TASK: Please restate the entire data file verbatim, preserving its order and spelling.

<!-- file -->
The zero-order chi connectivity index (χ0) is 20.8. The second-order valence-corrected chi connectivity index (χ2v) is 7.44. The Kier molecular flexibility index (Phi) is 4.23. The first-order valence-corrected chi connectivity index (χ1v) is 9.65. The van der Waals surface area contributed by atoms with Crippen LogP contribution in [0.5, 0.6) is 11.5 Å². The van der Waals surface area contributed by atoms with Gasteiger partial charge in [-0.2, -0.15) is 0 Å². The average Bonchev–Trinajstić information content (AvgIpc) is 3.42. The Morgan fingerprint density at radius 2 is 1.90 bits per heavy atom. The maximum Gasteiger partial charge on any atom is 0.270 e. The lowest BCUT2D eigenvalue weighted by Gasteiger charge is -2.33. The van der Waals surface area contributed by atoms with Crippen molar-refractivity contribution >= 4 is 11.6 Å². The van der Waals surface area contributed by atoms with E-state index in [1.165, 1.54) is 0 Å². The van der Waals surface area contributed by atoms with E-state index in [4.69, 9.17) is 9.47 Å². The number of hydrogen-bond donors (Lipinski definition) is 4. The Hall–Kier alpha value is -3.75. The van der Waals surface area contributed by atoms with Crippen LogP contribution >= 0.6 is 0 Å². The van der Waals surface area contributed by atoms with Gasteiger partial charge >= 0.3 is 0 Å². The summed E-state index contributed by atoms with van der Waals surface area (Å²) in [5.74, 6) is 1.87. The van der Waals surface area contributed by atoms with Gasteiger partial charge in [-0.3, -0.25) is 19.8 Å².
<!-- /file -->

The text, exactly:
The zero-order chi connectivity index (χ0) is 20.8. The second-order valence-corrected chi connectivity index (χ2v) is 7.44. The Kier molecular flexibility index (Phi) is 4.23. The first-order valence-corrected chi connectivity index (χ1v) is 9.65. The van der Waals surface area contributed by atoms with Crippen LogP contribution in [0.5, 0.6) is 11.5 Å². The van der Waals surface area contributed by atoms with Gasteiger partial charge in [-0.2, -0.15) is 0 Å². The average Bonchev–Trinajstić information content (AvgIpc) is 3.42. The Morgan fingerprint density at radius 2 is 1.90 bits per heavy atom. The maximum Gasteiger partial charge on any atom is 0.270 e. The lowest BCUT2D eigenvalue weighted by Gasteiger charge is -2.33. The van der Waals surface area contributed by atoms with Crippen molar-refractivity contribution >= 4 is 11.6 Å². The van der Waals surface area contributed by atoms with E-state index in [1.165, 1.54) is 0 Å². The van der Waals surface area contributed by atoms with E-state index in [4.69, 9.17) is 9.47 Å². The number of hydrogen-bond donors (Lipinski definition) is 4. The Hall–Kier alpha value is -3.75. The van der Waals surface area contributed by atoms with Crippen LogP contribution >= 0.6 is 0 Å². The van der Waals surface area contributed by atoms with Gasteiger partial charge >= 0.3 is 0 Å². The summed E-state index contributed by atoms with van der Waals surface area (Å²) in [5.74, 6) is 1.87. The van der Waals surface area contributed by atoms with Gasteiger partial charge in [-0.3, -0.25) is 19.8 Å².